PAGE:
Nashville, Tennessee (Artist: Susan Cassidy Wilhoit)
Tennessee Constitution, Article 1, Section 3 (1870)
That all men have a natural and indefeasible right to worship Almighty God according to the dictates of their own conscience.
Tennessee is my home State. I am thankful that the Constitution of my State affirms my right to worship Almighty God according to the dictates of my conscience. However, federal law trumps State law, and one day this freedom may be taken away in its entirety. Nevertheless, the right to worship God is not a right given by Tennessee or Washington, D.C.; it is a commandment given by the Almighty, Himself.
Should the right to worship according to the dictates of my own conscience be denied, including the right to publicly speak the name of Jesus, I will have to echo the words of Peter in Acts 4:20, “We cannot but speak the things which we have seen and heard.”
The dictates of any constitution will have no bearing on the command to “go into all the world and preach the gospel,” including Tennessee.
Go Vols! 🙂
Providence, Rhode Island (Artist: Susan Cassidy Wilhoit)
Constitution Preamble (1842)
We, the people of the State of Rhode Island, grateful to Almighty God for the civil and religious liberty which He hath so long permitted us to enjoy, and looking to Him for a blessing.
If you want to read the purpose behind these posts featuring state capital buildings, CLICK HERE to read the introduction.
I would encourage you to share these as much as you would like, even with those in your state capitals.
Harrisburg, Pennsylvania (Artist: Susan Cassidy Wilhoit)
Constitution Preamble (1776)
We, the people of the Commonwealth of Pennsylvania, grateful to Almighty God for the blessings of civil and religious liberty, and humbly invoking His guidance.
Folks, is there no such thing as irony? The men and women of the Freedom from Religion Foundation (FFRF) make bold claims about a “godless” Constitution and the godlessness of our Founding Fathers, yet the words above seem to stand in stark contrast to their claims. Again, the “wall of separation” as defined by the modern “intellects” was nowhere to be found in 1776.
Des Moines, Iowa (Artist: Susan Cassidy Wilhoit)
Constitution Preamble (1857)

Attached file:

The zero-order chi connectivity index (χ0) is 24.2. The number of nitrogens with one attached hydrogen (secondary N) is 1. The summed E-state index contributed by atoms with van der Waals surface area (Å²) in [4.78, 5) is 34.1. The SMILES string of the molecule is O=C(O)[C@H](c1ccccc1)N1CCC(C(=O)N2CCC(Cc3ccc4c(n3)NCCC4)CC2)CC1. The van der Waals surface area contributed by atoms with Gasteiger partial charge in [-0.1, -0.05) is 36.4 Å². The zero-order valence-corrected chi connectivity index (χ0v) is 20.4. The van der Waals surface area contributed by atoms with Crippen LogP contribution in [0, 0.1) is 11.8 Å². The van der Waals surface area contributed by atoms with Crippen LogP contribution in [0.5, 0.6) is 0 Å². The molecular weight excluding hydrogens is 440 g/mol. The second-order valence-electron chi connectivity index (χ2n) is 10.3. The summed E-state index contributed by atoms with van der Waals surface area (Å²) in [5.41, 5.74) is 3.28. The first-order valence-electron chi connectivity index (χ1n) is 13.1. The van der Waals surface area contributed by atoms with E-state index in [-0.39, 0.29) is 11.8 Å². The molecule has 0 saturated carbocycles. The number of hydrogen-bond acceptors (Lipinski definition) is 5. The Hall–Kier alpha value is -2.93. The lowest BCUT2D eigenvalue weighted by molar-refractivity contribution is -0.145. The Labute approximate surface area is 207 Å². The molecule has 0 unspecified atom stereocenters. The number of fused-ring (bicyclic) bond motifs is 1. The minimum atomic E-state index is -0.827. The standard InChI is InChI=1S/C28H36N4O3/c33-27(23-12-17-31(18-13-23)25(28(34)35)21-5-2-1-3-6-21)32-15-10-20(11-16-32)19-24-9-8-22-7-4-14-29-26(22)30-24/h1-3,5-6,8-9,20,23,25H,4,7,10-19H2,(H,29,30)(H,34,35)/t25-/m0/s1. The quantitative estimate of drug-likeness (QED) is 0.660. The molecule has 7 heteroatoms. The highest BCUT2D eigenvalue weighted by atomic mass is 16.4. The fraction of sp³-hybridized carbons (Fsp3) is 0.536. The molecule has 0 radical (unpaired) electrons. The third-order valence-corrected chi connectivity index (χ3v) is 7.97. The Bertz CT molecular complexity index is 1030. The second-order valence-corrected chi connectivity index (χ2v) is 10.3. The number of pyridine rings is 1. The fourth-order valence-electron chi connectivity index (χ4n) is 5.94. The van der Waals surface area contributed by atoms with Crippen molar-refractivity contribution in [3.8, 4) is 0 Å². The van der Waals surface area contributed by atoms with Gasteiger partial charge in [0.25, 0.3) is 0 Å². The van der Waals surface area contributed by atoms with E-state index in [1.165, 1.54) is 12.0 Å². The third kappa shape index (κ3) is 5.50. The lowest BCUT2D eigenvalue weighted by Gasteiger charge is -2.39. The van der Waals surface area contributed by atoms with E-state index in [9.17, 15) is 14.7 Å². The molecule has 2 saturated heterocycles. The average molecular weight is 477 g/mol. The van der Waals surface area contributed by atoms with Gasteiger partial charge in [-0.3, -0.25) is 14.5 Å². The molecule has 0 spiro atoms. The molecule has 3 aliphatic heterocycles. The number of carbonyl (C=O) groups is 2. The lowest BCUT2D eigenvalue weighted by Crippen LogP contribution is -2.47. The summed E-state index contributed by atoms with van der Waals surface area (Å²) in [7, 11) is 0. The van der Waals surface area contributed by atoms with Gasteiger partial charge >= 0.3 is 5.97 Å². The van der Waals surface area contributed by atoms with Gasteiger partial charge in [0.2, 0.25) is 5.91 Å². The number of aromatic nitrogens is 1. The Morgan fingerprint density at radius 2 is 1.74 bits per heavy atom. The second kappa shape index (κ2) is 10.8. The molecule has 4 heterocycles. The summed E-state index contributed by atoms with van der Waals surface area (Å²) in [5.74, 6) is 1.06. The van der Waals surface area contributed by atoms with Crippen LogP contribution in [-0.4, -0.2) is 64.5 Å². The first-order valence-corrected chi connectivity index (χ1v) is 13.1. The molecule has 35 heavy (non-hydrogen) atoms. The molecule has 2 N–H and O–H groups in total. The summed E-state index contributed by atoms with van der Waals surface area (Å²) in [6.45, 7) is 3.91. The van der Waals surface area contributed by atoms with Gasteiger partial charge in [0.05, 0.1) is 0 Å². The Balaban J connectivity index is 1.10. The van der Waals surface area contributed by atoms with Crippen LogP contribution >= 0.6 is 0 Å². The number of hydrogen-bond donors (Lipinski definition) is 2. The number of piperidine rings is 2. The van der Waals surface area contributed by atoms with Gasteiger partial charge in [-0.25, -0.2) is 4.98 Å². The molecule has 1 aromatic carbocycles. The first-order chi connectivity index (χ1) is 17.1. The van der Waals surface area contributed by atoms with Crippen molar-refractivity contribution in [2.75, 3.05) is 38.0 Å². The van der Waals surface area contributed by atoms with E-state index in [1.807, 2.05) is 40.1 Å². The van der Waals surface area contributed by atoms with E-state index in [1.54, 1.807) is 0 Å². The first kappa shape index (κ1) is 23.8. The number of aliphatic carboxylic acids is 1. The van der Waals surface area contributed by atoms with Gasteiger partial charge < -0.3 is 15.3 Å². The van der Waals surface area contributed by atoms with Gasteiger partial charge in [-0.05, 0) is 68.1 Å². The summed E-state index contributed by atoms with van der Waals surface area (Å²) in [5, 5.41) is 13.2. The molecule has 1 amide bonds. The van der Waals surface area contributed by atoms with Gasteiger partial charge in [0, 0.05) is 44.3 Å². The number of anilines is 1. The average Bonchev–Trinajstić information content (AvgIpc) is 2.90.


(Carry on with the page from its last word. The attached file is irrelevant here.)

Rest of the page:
We, the People of the State of Iowa, grateful to the Supreme Being for the blessings hitherto enjoyed, and feeling our dependence on Him for a constitution of these blessings establish this Constitution.
CLICK HERE to read the introduction to this series of posts.
Indianapolis, Indiana (Artist: Susan Cassidy Wilhoit)
Constitution Preamble (1851)
We, the people of the State of Indiana, grateful to the Almighty God for the free exercise of the right to choose our own form of government, do ordain this Constitution.
Note, the Indianans of the 1850’s understood that the right to choose their own form of government was one given by God, not man. Yet, again, we have people from the FFRF (btw, they claim only 20k members) wanting to erase God from every vestige of public life. Where would our public life be without God at the foundation? The founding fathers of Indiana would tell you, “Nowhere.”
Springfield, Illinois (Artist: Susan Cassidy Wilhoit)
Constitution Preamble (1870)
We, the people of the State of Illinois, grateful to Almighty God for the civil, political and religious liberty which He hath so long permitted us to enjoy and looking to Him for a blessing on our endeavors.
Amazing how so many of our states’ constitutions recognize the existence of God, isn’t it? Yet, the Freedom from Religion Foundation and their kind want nothing less than to scrub that fact from history. The purpose of this series of posts called “The Magnificent Fifty” is being published in an effort to combat that. Please share them.
CLICK HERE to read the introduction to this series.
Sacramento, California (Artist: Susan Cassidy Wilhoit)
California Supreme Court (1980)
Freedom of Religion is so fundamental to American history that it must be preserved even at the expense of other rights which have become institutionalized by the Democratic process.
Devin Walker v. First Orthodox Presbyterian Church, 760-028.9
To read the “introduction” to this series, CLICK HERE.